"I have performed at the Eisteddfod on stage in front of 2,000 people. It's amazing to prepare for live performing, to give you that confidence. It's about being competitive and it's also about quality. I remember it was a huge deal to go to the stage at the Eisteddfod."
Of Sharon he says, "We get on really well off camera. When I saw what she had said, I thought it was quite incredible coming from the panel and I felt 'Well, thanks for that'.
"But she told me it was all telly and she's got a contract she has to follow, not that it's scripted. But she's eccentric - what do you expect living with Ozzy Osborne?
"I have now become friends with her daughter, Kelly, and I've seen that they are a really nice family, just a little bit bizarre. But that's the world of entertainment.
"But the things she said on the panel? She says weird things to try and stump me now because she can't slag me off anymore."
He describes Dannii, his mentor, as "very hands-on, really caring, a really good friend".
Rhydian - who is 25 next Valentine's Day - seems fairly philosophical about the attention, good and bad, he has attracted during his time on the X-Factor and takes compliments from Louis Walsh and Simon Cowell (who has taken to giving standing ovations after Rhydian's performances) in his stride.
"To be honest I do take it with a pinch of salt, not in a disrespectful way, but a standing ovation is a little bit overwhelming but it's nice to have positive comments from the likes of Louis and Simon."
He says he originally applied with the aim of bringing his style of singing to a wider audience.
"I just feel very, very lucky to be in this position and to have the opportunity to sing in my own voice. I still don't think I've shown what I have to offer."
As for the Marmite thing? "That was pretty strong. I don't want to be hated by anybody but I would like to be liked by many," says Rhydian, who attracted headlines suggesting he was threatening to quit the show because he felt his image was being manipulated.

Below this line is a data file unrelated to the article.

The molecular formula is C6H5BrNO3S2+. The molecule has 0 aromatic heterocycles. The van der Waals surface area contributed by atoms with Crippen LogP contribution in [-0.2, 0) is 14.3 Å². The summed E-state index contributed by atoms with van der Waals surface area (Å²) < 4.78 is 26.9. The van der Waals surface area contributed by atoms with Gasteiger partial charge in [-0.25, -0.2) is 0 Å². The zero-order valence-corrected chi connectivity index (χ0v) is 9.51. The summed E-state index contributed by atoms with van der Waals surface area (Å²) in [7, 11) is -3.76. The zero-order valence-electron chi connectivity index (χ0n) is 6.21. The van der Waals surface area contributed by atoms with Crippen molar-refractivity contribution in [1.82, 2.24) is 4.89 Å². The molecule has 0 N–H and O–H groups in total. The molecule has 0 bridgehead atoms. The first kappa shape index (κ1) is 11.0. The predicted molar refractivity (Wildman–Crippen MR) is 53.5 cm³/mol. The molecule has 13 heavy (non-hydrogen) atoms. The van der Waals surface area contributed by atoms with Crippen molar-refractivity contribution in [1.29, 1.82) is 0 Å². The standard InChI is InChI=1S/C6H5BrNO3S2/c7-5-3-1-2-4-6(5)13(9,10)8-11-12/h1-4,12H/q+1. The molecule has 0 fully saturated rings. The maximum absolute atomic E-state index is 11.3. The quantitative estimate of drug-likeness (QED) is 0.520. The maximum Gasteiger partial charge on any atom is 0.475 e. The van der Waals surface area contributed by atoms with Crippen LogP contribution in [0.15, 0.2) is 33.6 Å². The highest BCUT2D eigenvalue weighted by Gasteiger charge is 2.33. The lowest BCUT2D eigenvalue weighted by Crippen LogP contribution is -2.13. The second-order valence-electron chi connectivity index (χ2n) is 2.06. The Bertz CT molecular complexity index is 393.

To sing Go West he appeared on stage in a military uniform with 20 male dancers. For I Would Do Anything For Love (But I Won't Do That) he was in a sparkly black tuxedo jacket.
There are upsides to all this. He says sharing a smart house in Hampstead has been "okay" - he has a room with Leon, and Sean from Same Difference - and says it is not bitchy.
"We get on really well. The girls from Hope were really sweet to me. I wouldn't go on holiday with these people because none of us have much in common but they let me be myself. I am extremely meticulous. I have my routines - do my (signing) practice and gym routines."
Rhydian says it's also nice to be driven everywhere, get your hair done by someone like celebrity stylist Nicky Clarke, have a make-up artist on hand, get your teeth whitened, have your tea made for you and be offered manicures. ("Even the boys," he says of the latter, "though I think there probably is a line and that crosses it!")
This final week, in the run-up to the big night, the usual heavy schedule of publicity shots, choreography, costume fittings, has been ratcheted up several notches.
But Rhydian has gone with the flow.
"It's lovely. It's really easy to get carried away and become a bit full of yourself as some people in the house have done. But I am trying to stay true to myself."
Rhydian, a former head boy of Llandovery College, comes from a loving family who are supporting his reality show bid for stardom.
His mother, Angela, is the 56-year-old director of Crossroads Caring for Carers charity in Cardiff, and says there are no special preparations for the final, though it must be exciting and nerve-wracking in equal measure.